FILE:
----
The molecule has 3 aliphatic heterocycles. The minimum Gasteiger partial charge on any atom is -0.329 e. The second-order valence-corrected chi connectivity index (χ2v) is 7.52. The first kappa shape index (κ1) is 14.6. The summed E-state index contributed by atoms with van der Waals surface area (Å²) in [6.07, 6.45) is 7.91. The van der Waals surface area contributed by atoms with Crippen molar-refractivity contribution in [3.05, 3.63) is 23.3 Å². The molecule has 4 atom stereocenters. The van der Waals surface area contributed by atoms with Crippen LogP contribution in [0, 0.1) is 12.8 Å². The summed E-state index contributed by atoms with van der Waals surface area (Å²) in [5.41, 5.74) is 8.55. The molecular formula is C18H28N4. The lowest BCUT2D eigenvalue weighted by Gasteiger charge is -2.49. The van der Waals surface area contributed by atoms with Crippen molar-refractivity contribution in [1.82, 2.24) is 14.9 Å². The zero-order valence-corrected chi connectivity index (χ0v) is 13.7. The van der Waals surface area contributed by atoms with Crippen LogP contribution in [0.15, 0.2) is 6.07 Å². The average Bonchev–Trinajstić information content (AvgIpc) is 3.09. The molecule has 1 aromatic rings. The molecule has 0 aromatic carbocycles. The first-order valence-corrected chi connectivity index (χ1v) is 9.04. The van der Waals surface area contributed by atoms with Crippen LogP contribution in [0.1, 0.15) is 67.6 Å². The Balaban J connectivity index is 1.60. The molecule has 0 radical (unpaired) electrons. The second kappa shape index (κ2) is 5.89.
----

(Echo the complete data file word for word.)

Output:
The molecule has 3 aliphatic heterocycles. The minimum Gasteiger partial charge on any atom is -0.329 e. The second-order valence-corrected chi connectivity index (χ2v) is 7.52. The first kappa shape index (κ1) is 14.6. The summed E-state index contributed by atoms with van der Waals surface area (Å²) in [6.07, 6.45) is 7.91. The van der Waals surface area contributed by atoms with Crippen molar-refractivity contribution in [3.05, 3.63) is 23.3 Å². The molecule has 4 atom stereocenters. The van der Waals surface area contributed by atoms with Crippen LogP contribution in [0, 0.1) is 12.8 Å². The summed E-state index contributed by atoms with van der Waals surface area (Å²) in [5.41, 5.74) is 8.55. The molecular formula is C18H28N4. The lowest BCUT2D eigenvalue weighted by Gasteiger charge is -2.49. The van der Waals surface area contributed by atoms with Crippen molar-refractivity contribution in [1.82, 2.24) is 14.9 Å². The zero-order valence-corrected chi connectivity index (χ0v) is 13.7. The van der Waals surface area contributed by atoms with Crippen LogP contribution in [0.15, 0.2) is 6.07 Å². The average Bonchev–Trinajstić information content (AvgIpc) is 3.09. The molecule has 1 aromatic rings. The molecule has 0 aromatic carbocycles. The first-order valence-corrected chi connectivity index (χ1v) is 9.04. The van der Waals surface area contributed by atoms with Crippen LogP contribution in [0.1, 0.15) is 67.6 Å². The Balaban J connectivity index is 1.60. The molecule has 0 radical (unpaired) electrons. The second kappa shape index (κ2) is 5.89.